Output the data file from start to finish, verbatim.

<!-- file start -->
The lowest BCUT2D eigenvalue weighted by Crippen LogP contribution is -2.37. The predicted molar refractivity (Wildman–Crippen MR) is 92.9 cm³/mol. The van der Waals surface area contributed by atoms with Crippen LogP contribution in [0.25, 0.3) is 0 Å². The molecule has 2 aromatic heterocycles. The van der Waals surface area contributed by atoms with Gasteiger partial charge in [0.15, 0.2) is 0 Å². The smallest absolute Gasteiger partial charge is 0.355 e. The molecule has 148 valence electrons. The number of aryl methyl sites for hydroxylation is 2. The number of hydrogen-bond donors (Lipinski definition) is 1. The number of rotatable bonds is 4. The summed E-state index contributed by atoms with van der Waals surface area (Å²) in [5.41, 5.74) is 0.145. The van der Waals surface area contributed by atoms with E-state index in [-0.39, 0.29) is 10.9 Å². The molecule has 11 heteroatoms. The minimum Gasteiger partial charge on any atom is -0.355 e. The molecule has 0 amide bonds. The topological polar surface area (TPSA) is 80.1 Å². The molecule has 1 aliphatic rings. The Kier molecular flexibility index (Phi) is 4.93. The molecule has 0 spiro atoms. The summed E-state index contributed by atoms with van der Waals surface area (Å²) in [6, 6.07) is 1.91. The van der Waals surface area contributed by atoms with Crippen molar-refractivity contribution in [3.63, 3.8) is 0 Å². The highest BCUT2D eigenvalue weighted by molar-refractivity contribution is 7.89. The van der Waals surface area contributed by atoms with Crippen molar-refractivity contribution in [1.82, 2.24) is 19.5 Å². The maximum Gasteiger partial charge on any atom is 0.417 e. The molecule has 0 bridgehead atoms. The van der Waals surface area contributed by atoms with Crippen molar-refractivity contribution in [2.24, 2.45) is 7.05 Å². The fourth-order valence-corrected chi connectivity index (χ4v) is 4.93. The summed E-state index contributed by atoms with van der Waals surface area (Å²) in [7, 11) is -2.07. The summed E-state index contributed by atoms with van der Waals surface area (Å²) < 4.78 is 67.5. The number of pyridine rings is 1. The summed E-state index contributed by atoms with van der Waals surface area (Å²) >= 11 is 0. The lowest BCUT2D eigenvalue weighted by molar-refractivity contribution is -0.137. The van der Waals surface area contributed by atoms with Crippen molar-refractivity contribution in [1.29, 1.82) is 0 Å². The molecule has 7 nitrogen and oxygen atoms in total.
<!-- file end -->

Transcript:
The lowest BCUT2D eigenvalue weighted by Crippen LogP contribution is -2.37. The predicted molar refractivity (Wildman–Crippen MR) is 92.9 cm³/mol. The van der Waals surface area contributed by atoms with Crippen LogP contribution in [0.25, 0.3) is 0 Å². The molecule has 2 aromatic heterocycles. The van der Waals surface area contributed by atoms with Gasteiger partial charge in [0.15, 0.2) is 0 Å². The smallest absolute Gasteiger partial charge is 0.355 e. The molecule has 148 valence electrons. The number of aryl methyl sites for hydroxylation is 2. The number of hydrogen-bond donors (Lipinski definition) is 1. The number of rotatable bonds is 4. The summed E-state index contributed by atoms with van der Waals surface area (Å²) in [5.41, 5.74) is 0.145. The van der Waals surface area contributed by atoms with E-state index in [-0.39, 0.29) is 10.9 Å². The molecule has 11 heteroatoms. The minimum Gasteiger partial charge on any atom is -0.355 e. The molecule has 0 amide bonds. The topological polar surface area (TPSA) is 80.1 Å². The molecule has 1 aliphatic rings. The Kier molecular flexibility index (Phi) is 4.93. The molecule has 0 spiro atoms. The summed E-state index contributed by atoms with van der Waals surface area (Å²) in [6, 6.07) is 1.91. The van der Waals surface area contributed by atoms with Crippen molar-refractivity contribution in [3.63, 3.8) is 0 Å². The highest BCUT2D eigenvalue weighted by molar-refractivity contribution is 7.89. The van der Waals surface area contributed by atoms with Crippen molar-refractivity contribution in [1.82, 2.24) is 19.5 Å². The maximum Gasteiger partial charge on any atom is 0.417 e. The molecule has 0 bridgehead atoms. The van der Waals surface area contributed by atoms with Crippen molar-refractivity contribution in [2.24, 2.45) is 7.05 Å². The fourth-order valence-corrected chi connectivity index (χ4v) is 4.93. The summed E-state index contributed by atoms with van der Waals surface area (Å²) in [7, 11) is -2.07. The summed E-state index contributed by atoms with van der Waals surface area (Å²) < 4.78 is 67.5. The number of pyridine rings is 1. The summed E-state index contributed by atoms with van der Waals surface area (Å²) >= 11 is 0. The lowest BCUT2D eigenvalue weighted by molar-refractivity contribution is -0.137. The van der Waals surface area contributed by atoms with Crippen molar-refractivity contribution in [1.29, 1.82) is 0 Å². The molecule has 7 nitrogen and oxygen atoms in total.